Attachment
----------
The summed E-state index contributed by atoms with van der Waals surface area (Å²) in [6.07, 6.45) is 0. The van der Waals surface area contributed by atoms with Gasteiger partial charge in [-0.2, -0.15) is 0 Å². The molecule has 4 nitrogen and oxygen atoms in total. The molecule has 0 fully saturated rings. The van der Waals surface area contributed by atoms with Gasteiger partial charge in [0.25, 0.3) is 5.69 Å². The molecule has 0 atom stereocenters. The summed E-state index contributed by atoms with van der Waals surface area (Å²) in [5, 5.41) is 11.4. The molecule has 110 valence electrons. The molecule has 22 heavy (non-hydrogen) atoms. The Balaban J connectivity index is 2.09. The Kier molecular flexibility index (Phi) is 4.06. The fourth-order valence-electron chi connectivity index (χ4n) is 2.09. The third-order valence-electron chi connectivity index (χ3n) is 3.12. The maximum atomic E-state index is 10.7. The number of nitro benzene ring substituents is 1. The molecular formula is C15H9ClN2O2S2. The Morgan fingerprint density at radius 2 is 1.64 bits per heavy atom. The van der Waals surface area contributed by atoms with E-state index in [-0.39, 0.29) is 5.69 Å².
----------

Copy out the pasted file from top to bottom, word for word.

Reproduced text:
The summed E-state index contributed by atoms with van der Waals surface area (Å²) in [6.07, 6.45) is 0. The van der Waals surface area contributed by atoms with Gasteiger partial charge in [-0.2, -0.15) is 0 Å². The molecule has 4 nitrogen and oxygen atoms in total. The molecule has 0 fully saturated rings. The van der Waals surface area contributed by atoms with Gasteiger partial charge in [0.25, 0.3) is 5.69 Å². The molecule has 0 atom stereocenters. The summed E-state index contributed by atoms with van der Waals surface area (Å²) in [5, 5.41) is 11.4. The molecule has 110 valence electrons. The molecule has 22 heavy (non-hydrogen) atoms. The Balaban J connectivity index is 2.09. The Kier molecular flexibility index (Phi) is 4.06. The fourth-order valence-electron chi connectivity index (χ4n) is 2.09. The third-order valence-electron chi connectivity index (χ3n) is 3.12. The maximum atomic E-state index is 10.7. The number of nitro benzene ring substituents is 1. The molecular formula is C15H9ClN2O2S2. The Morgan fingerprint density at radius 2 is 1.64 bits per heavy atom. The van der Waals surface area contributed by atoms with E-state index in [-0.39, 0.29) is 5.69 Å².